Global Report

How Vigil built instant credibility in the U.S. market

Victoria tech firm on cracking the world's biggest economy

U.S. flag flying by city skyscraper

(Ditto/Getty)

Troy Griffiths, president of Vigil Health Solutions, knew his company was in an enviable position. It was the turn of the millennium, and Vigil—a Victoria-based tech company that provides solutions for retirement residences—was about to introduce a revolutionary product in a rapidly growing market.

That market, however, would not be found in Canada, where the public health-care system stifles enterprise. Rather, the opportunity was in the U.S., where high-end retirement residences were springing up everywhere. And that trend was bound to accelerate as baby boomers entered their golden years.

Still, the challenges for a Canadian startup breaking into the American market with a new product were daunting. Executives in the senior-living industry had never seen anything like Vigil’s technology—which uses motion detectors to monitor Alzheimer’s and dementia patients discreetly—and few potential customers had considered the need for it.

“The challenge of entering a new market with a new product is that you really have to educate the market,” says Griffiths,” and that’s not necessarily a great place to be.” In other words, Vigil would have to create the demand before it could capitalize.

The years since then have been tumultuous for Vigil. The company relies almost entirely on exports, drawing 90% of its $4 million in revenue from clients south of the border. Sales had risen by 50% annually until the Great Recession struck in 2009, freezing construction of retirement residences and taking the wind out of Vigil’s sails.

The company has managed a solid recovery, though. Vigil, which trades publicly, has posted an auspicious string of financial statements. It ranked No. 363 on the 2013 PROFIT 500.

The startup years did, however, teach Griffiths a thing or two about introducing new technology in the U.S. market. Here are his most valuable pointers:

1. MAKE A SPLASH: In The Count of Monte Cristo, the mysterious protagonist moves to Paris and creates an instant mystique around himself. That’s what you have to do as a foreign company introducing an innovation into a new market, says Griffiths: “It’s really about making sure you cast as big a shadow as you can in that segment, so people know who you are and that they’ve heard about you.”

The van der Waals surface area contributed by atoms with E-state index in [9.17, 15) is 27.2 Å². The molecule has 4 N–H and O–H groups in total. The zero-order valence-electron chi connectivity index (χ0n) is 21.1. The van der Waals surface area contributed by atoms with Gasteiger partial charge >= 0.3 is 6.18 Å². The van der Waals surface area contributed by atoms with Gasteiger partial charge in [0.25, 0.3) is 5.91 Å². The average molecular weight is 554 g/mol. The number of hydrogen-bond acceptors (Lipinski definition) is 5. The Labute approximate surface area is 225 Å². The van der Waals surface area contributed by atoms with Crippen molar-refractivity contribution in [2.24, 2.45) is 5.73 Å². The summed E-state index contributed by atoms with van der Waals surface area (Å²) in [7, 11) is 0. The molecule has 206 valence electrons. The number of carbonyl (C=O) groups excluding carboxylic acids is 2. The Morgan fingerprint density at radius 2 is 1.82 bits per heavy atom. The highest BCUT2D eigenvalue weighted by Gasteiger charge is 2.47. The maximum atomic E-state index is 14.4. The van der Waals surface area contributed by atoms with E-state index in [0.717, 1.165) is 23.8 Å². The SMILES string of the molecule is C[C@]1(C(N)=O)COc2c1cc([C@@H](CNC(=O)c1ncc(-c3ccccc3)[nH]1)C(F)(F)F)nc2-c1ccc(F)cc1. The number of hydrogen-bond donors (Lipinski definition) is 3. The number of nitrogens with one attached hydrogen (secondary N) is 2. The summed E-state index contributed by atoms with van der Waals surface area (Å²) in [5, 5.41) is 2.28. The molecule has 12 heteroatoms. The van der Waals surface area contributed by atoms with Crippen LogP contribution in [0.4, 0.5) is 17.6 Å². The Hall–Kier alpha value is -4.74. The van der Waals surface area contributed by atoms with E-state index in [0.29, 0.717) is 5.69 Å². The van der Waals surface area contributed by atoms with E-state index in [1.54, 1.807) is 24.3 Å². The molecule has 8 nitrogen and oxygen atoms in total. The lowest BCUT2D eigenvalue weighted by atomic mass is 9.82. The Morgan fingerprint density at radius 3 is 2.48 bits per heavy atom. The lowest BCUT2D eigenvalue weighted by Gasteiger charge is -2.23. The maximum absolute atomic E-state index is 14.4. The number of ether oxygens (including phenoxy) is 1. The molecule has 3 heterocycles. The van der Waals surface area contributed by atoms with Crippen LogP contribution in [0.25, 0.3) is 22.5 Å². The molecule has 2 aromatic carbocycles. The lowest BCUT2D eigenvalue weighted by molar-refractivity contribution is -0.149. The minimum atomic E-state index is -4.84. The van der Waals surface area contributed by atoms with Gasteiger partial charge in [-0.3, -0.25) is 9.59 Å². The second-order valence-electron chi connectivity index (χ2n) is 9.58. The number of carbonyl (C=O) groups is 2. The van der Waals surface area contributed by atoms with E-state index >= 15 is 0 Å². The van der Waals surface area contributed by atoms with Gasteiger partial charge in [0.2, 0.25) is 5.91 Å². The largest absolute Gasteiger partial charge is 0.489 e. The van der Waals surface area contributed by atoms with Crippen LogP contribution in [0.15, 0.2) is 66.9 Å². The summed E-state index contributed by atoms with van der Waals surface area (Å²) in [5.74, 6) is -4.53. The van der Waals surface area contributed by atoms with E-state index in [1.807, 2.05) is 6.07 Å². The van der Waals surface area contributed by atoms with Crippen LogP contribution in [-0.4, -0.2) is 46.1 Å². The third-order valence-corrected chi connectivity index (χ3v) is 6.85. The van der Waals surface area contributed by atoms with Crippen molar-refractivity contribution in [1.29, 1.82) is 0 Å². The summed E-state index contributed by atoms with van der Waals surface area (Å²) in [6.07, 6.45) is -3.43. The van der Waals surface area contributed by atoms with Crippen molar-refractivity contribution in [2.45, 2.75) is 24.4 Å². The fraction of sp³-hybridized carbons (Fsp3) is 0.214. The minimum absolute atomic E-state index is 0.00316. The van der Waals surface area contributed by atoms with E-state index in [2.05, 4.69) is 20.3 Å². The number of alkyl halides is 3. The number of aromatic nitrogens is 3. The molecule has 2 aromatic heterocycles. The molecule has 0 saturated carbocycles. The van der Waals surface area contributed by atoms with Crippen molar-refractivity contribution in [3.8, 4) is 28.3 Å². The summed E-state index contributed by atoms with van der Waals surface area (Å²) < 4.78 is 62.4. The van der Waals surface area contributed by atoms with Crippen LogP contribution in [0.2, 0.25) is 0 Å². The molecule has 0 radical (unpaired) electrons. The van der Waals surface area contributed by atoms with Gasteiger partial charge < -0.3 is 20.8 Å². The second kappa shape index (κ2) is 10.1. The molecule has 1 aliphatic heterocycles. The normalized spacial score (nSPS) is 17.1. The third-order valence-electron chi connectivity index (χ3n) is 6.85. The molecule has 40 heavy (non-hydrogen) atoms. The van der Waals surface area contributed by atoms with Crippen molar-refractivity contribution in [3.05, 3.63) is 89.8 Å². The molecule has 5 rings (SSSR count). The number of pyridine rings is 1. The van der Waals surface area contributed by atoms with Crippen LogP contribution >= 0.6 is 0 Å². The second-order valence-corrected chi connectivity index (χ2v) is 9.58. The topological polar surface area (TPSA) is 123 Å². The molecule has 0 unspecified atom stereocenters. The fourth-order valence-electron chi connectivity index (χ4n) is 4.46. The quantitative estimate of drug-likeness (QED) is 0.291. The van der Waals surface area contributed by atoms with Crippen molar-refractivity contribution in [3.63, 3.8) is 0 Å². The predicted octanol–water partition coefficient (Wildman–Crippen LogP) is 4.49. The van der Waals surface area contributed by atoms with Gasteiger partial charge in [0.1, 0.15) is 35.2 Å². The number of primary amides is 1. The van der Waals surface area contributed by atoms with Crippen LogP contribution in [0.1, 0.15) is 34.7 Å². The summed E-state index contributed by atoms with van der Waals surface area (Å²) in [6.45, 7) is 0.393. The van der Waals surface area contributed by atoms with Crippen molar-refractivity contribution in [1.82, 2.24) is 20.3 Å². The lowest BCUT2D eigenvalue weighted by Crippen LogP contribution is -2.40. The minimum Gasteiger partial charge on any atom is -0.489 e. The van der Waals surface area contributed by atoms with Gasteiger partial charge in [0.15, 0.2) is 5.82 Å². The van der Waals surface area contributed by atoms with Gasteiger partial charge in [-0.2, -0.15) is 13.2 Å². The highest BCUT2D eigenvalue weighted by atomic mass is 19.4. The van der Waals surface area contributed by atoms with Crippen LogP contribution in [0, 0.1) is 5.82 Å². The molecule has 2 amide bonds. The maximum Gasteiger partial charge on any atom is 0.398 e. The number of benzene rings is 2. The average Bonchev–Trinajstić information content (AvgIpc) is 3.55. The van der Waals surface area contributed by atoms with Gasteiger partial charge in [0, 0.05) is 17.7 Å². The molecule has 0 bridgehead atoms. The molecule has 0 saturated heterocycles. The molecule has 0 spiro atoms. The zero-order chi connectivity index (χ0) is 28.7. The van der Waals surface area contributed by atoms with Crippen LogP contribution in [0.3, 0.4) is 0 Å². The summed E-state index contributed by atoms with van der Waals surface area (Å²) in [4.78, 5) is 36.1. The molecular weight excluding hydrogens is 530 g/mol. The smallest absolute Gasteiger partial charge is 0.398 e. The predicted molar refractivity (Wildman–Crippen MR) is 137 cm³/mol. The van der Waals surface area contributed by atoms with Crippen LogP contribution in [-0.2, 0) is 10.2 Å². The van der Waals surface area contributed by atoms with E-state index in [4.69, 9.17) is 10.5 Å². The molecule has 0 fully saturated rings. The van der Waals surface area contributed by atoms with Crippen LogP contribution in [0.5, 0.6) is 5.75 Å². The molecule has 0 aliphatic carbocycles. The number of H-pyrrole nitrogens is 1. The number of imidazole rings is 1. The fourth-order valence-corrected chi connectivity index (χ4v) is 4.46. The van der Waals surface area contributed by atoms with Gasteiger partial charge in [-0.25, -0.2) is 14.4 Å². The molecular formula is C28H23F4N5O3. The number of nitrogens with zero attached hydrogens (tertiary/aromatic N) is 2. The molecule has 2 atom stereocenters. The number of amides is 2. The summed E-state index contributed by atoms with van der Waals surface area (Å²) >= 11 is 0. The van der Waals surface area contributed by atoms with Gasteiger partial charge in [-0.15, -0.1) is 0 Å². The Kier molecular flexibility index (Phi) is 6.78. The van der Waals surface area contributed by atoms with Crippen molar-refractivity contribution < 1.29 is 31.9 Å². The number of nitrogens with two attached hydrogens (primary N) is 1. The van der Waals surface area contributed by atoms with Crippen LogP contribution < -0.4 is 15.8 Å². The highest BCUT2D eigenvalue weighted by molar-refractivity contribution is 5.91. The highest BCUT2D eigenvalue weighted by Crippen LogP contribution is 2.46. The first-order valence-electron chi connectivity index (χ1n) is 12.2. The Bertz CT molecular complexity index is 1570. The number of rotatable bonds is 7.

How to accomplish that? Polish your sales pitch. If your company’s product is truly revolutionary, you have to be able to sell people on the revolution—and that requires some charisma and a convincing story. Once you have the song and dance committed to memory, you have to get busy at networking and building a presence at trade shows and associations.

2. FOCUS ON GROWTH AREAS: When you’re selling a new product in a new market, it’s hard to know where your sales are going to come from. The temptation is to try to be everywhere at once—but that’s a big mistake. Griffiths began with a broad market strategy in the U.S., but he quickly started to see pockets of strength—in Ohio, Oregon and Texas—where sales were growing and the company was getting a lot of attention. “If I were to do it again,” he says, “I probably would have been a bit more focused from the get-go, because we could have accelerated our growth.”

3. BUILD A SUITE AROUND YOUR INNOVATION: Some of Vigil’s clients were impressed by the company’s dementia monitoring system but weren’t prepared to buy in. As Griffiths says: “We couldn’t survive with that on its own.” Vigil had to develop a suite of more conventional products, such as emergency pendants and wireless calling devices. These more familiar systems, says Griffiths, acted as a kind of intro to Vigil and allowed clients to upgrade later, when they felt more comfortable with Griffiths’ company. Without these conventional products, many Vigil clients would have been scared into the arms of a competitor.

4. KEEP EVOLVING: When a company enjoys an innovation advantage, that can be a crutch—just ask any of BlackBerry’s former employees. There’s a feeling of invulnerability that leads certain companies to rely too much on their signature technology. That’s short-sighted, says Griffiths. It’s only a matter of time, he adds, before a competitor either beats you at your own game or leapfrogs you with better technology. “That’s just about the innovation race,” he says. “You just try to stay ahead of everybody else, evolving your product, so when they have what they think is you figured out, you come out with a better version.”

Having survived the economic downturn, Vigil is poised for continued growth in the U.S. market. When the company started, the focus was almost entirely on systems for dementia patients. Today, Vigil has broadened its product line significantly, offering solutions for assisted living and independent living.

Vigil’s sales still are 90% dependent on the U.S. market, and Griffiths says diversifying exports is not out of the question. That said, there’s still lots of room for growth south of the border, and Griffiths wants to make sure he has built his company into an established North American player before he considers branching out: “We really just want to dominate this market before we start trying to go to other places.”